Molecular preservation of 1.88 Ga Gunflint organic microfossils as a function of temperature and mineralogy
Julien Alleon, Sylvain Bernard, Corentin Le Guillou, Johanna Marin-Carbonne, Sylvain Pont, Olivier Beyssac, Kevin D. McKeegan & François Robert
Nature Communications 7, Article number: 11977 doi:10.1038/ncomms11977
Received 14 August 2015 Accepted 18 May 2016 Published 17 June 2016
a) Photomicrograph of spheroidal organic microfossils from the Schreiber Beach chert and (b) corresponding Raman map showing the distribution of organic carbon. Red lines indicate the location of the cross-sections shown in c,d. Scale bars, 5 μm. (c,d) FIB–SEM images of cross-sections of the microfossils shown in a, illustrating that Gunflint spheroidal microfossils can be more or less permineralized by silica or filled by organics (which appear dark) and micrometric mineral phases (which appear bright). Scale bars, 5 μm.
Abstract• Introduction• Results• Discussion• Methods• Additional information• References• Acknowledgements• Author information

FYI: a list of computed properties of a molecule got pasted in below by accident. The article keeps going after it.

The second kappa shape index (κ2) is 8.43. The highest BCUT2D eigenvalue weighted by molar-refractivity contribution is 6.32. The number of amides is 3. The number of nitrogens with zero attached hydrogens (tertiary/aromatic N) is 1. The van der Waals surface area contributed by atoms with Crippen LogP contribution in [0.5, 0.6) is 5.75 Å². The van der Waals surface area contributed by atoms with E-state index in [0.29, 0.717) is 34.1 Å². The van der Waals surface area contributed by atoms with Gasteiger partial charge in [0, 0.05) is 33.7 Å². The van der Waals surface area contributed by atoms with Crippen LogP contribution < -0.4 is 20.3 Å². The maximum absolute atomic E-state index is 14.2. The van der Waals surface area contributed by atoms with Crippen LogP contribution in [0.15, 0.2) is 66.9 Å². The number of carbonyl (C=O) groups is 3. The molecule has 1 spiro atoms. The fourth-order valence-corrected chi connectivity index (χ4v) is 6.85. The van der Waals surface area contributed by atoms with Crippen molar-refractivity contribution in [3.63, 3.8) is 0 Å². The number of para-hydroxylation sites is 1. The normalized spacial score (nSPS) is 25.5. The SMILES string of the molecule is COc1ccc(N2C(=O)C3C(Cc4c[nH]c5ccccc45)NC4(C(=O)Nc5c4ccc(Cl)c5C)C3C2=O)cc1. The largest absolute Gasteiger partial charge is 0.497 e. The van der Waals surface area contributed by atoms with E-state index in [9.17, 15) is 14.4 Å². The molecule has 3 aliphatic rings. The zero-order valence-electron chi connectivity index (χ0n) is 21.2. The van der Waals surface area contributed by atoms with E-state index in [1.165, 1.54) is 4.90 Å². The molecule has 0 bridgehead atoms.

The significant degradation that fossilized biomolecules may experience during burial makes it challenging to assess the biogenicity of organic microstructures in ancient rocks. Here we investigate the molecular signatures of 1.88 Ga Gunflint organic microfossils as a function of their diagenetic history. Synchrotron-based XANES data collected in situ on individual microfossils, at the submicrometre scale, are compared with data collected on modern microorganisms. Despite diagenetic temperatures of ~150–170 °C deduced from Raman data, the molecular signatures of some Gunflint organic microfossils have been exceptionally well preserved. Remarkably, amide groups derived from protein compounds can still be detected. We also demonstrate that an additional increase of diagenetic temperature of only 50 °C and the nanoscale association with carbonate minerals have significantly altered the molecular signatures of Gunflint organic microfossils from other localities. Altogether, the present study provides key insights for eventually decoding the earliest fossil record.
Subject terms: Earth sciences Palaeontology Geology and geophysics
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